The Villa Park house and duplex was one of the last properties Sue Ann and Lee bought before forming Hermit Haus Redevelopment with Carol and Russell. The property was initially attractive because the house and duplex had been superficially renovated (we found out just how superficially later), had excellent landscaping all around, and looked like it would cashflow well, even purchasing it at near retail in a buyer’s market.
While the house needed only minor work to bring it to code, the duplex was another matter all together. We ended up mostly demolishing and redeveloping the duplex into a second three-bedroom nanny suite, which we call the casita.
It took quite a while and a zoning change to get the permits to rebuild the nanny suite. Once we had them, the amount of demolition required exceeded the scope of the original permits. This excess was mostly because of foundation problems we had overlooked in the inspection report. (Yes, even though we’ve been doing this a while we always hire a professional inspection of every home we buy. I just don’t always pay enough attention to the report.)
Getting permits that covered the expanded scope was like of déjà vu all over again. Construction halted, and we were left with the second story and roof suspended in mid-air for months while we prayed severe weather didn’t blow down the whole structure. It was nerve wracking, probably more so for the very patient tenants in the main house.
By the time we finally got the updated permits, Hermit Haus Redevelopment had been formed, and we decided to document the remaining redevelopment process process in a series of blog posts on this site. Investors and regular homeowners can learn from our efforts to save this unique property.
2016 found the interior being completed, and a really cute little mini-house rising from the rubble. It’s gorgeous on the inside, with a huge master bedroom suite taking up the entire second floor, and two nice bedrooms and a bathroom downstairs. The kitchen is clean and white, and the living area looks out onto a large porch. That all went really well (see photo gallery at the end).
Then came the spring floods of 2016. We were required to completely re-do the water supply to the house, which required demolishing much of the driveway and putting in new pipes and controls. It kept raining, which made digging hard. Finally, the new pipes were installed and we were ready for inspection. BOOM. The biggest flood yet. Water filled the open hole where the new water lines were, raised it up, and broke it. The contractors could not fix it until the ground dried. And it rained a LONG time.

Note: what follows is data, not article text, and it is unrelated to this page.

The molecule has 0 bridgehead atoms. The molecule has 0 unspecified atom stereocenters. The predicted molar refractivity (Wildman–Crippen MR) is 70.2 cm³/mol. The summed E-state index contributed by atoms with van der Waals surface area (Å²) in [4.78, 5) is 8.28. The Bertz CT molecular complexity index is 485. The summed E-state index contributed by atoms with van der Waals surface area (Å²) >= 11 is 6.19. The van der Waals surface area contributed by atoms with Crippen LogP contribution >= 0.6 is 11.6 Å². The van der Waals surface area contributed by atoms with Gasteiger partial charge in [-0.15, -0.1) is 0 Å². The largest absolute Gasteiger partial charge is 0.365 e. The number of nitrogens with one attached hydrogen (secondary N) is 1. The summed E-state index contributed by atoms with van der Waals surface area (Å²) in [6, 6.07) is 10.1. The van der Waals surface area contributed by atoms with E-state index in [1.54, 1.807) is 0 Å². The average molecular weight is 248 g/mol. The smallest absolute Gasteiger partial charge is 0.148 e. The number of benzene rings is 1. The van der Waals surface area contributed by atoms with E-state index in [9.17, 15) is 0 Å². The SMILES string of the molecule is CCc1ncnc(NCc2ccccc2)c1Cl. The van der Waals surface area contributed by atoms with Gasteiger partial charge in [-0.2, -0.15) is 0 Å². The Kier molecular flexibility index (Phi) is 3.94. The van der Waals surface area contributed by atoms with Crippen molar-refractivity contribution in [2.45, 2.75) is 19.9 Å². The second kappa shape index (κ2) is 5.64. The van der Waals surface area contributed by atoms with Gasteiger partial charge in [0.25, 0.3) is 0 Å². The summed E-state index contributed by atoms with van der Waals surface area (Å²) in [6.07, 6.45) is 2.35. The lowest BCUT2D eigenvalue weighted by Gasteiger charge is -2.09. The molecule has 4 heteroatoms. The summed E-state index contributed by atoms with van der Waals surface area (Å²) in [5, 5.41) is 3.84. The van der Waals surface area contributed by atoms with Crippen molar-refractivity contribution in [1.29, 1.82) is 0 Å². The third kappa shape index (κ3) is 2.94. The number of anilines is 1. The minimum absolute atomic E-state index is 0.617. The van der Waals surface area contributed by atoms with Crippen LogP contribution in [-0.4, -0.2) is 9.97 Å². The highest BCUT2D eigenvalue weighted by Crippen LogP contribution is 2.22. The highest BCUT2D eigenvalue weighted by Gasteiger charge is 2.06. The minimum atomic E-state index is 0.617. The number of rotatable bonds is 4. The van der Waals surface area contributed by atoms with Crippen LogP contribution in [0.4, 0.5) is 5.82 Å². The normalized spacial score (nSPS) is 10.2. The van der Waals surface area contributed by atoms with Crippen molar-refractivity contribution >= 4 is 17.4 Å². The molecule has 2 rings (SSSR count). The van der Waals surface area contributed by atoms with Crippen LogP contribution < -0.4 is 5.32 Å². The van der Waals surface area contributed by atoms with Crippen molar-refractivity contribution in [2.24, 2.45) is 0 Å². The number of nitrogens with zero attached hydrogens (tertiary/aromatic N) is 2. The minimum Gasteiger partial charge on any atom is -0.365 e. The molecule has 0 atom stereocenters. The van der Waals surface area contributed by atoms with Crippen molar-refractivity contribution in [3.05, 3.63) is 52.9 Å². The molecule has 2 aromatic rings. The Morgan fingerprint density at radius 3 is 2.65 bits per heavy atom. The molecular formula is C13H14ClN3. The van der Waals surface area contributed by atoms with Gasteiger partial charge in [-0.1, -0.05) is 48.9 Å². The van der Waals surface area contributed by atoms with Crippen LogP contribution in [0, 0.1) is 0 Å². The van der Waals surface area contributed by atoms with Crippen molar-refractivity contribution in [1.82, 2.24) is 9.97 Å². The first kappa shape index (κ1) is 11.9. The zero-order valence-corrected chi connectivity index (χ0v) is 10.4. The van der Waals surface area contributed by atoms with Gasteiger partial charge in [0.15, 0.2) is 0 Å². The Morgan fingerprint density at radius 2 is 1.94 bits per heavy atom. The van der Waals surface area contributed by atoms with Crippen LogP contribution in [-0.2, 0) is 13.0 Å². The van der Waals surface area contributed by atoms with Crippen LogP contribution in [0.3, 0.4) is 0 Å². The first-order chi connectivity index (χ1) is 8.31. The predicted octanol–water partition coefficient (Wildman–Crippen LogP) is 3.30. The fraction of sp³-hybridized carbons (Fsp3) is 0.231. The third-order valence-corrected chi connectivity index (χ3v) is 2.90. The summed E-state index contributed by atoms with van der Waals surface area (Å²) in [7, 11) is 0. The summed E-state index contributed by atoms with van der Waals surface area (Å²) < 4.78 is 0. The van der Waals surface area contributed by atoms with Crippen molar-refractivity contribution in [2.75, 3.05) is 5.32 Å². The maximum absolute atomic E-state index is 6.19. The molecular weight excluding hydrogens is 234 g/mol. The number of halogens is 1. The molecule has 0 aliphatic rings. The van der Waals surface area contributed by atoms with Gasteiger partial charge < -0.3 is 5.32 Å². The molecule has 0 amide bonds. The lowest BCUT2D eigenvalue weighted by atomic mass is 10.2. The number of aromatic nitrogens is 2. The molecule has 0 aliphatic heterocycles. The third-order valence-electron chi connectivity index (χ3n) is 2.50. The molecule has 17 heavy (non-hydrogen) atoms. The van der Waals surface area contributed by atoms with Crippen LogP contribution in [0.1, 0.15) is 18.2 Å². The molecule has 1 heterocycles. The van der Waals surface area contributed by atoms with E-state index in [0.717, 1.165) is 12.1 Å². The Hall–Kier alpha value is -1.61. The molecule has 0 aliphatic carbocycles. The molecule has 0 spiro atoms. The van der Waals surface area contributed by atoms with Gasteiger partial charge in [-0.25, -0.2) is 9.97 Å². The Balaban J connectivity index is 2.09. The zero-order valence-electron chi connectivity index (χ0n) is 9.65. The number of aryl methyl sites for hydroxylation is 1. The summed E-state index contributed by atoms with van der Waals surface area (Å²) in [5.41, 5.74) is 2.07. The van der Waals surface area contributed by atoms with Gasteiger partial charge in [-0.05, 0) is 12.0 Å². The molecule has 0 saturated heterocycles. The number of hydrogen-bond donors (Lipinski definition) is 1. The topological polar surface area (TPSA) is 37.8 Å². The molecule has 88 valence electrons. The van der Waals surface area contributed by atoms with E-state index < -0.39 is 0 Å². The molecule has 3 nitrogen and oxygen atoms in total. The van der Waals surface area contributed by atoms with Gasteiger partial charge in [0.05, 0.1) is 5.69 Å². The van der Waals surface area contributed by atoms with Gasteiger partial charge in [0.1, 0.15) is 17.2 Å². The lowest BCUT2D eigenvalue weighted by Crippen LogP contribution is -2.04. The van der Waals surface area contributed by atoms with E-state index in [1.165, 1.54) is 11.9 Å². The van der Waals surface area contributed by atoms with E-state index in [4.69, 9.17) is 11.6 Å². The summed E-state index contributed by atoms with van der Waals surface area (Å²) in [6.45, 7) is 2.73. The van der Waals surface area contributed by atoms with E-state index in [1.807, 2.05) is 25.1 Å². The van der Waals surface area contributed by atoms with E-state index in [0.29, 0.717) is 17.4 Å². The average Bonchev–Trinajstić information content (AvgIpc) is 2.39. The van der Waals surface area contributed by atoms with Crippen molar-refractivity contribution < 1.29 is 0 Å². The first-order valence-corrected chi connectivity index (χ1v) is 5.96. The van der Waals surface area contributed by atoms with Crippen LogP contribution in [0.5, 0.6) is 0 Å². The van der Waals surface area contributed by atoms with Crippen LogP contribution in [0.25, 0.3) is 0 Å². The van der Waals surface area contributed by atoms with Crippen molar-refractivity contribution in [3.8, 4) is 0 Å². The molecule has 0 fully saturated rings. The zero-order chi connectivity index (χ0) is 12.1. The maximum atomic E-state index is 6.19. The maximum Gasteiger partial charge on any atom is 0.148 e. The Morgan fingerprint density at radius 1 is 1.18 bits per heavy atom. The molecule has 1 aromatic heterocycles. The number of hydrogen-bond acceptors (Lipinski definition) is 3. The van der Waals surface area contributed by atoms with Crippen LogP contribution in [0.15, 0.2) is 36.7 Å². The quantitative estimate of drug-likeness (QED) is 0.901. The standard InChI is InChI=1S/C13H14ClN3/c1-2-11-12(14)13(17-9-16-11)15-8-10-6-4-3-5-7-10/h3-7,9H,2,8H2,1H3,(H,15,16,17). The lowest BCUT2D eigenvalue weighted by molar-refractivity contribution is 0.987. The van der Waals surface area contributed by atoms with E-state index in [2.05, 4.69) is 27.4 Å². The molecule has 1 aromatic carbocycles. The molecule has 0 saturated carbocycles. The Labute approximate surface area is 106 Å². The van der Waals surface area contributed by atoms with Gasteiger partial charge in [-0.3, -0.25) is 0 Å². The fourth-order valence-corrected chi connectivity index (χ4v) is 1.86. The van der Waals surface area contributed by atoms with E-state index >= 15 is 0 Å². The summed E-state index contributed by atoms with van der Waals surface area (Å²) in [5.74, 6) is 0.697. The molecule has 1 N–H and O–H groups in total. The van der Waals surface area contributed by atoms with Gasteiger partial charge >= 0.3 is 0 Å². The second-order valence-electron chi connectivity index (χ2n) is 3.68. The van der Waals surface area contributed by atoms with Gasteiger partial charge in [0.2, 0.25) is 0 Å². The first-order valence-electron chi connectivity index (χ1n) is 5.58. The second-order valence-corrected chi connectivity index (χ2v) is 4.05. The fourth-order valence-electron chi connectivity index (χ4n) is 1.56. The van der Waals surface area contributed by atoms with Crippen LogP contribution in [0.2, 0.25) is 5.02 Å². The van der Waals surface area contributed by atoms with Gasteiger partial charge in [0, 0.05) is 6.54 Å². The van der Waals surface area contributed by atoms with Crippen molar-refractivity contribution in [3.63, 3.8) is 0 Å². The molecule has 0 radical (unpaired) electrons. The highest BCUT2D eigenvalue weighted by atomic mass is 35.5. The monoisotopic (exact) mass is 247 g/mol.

While it was raining, we did fix up the inside of the main house on the property, since no one could rent it while the back was such a mess. We put in some beautiful floors that made the whole home look more elegant. We repainted the interior and did some landscape work, thanks to our partners who have been living there while looking for their next homestead flip (we are a band of roving wanderers!)
After it finally got fixed, the dealings with the inspector began. Sometimes an inspector just doesn’t like a project. We are not sure why (doesn’t like nanny suites? doesn’t like our contractor? doesn’t like us?), but the inspector continually found new and interesting things to fail the house on. The HVAC had to be put on a higher platform. Something wasn’t perfect with the electrical (the code changed from when the house was first done to when it got inspected, thanks to the delays). Some kind of warning system had to be set up on the water pipes, and it failed. And finally, when we thought surely all was well, the entire property had to be re-graded and the drainage improved. This post and this post from September 2016 have more photos and more details on our woes.
It wasn’t until November 2016 that we got a certificate of occupancy. It needed to have some grass put in and a parking area installed. What happened next? It started to rain again! But by gosh, some of our team are going to LIVE in that casita while we finish another renovation! Yes!
The final two photos in the gallery show the house with actual furniture in it. It lives great! Our future renters will appreciate all the work we did to it.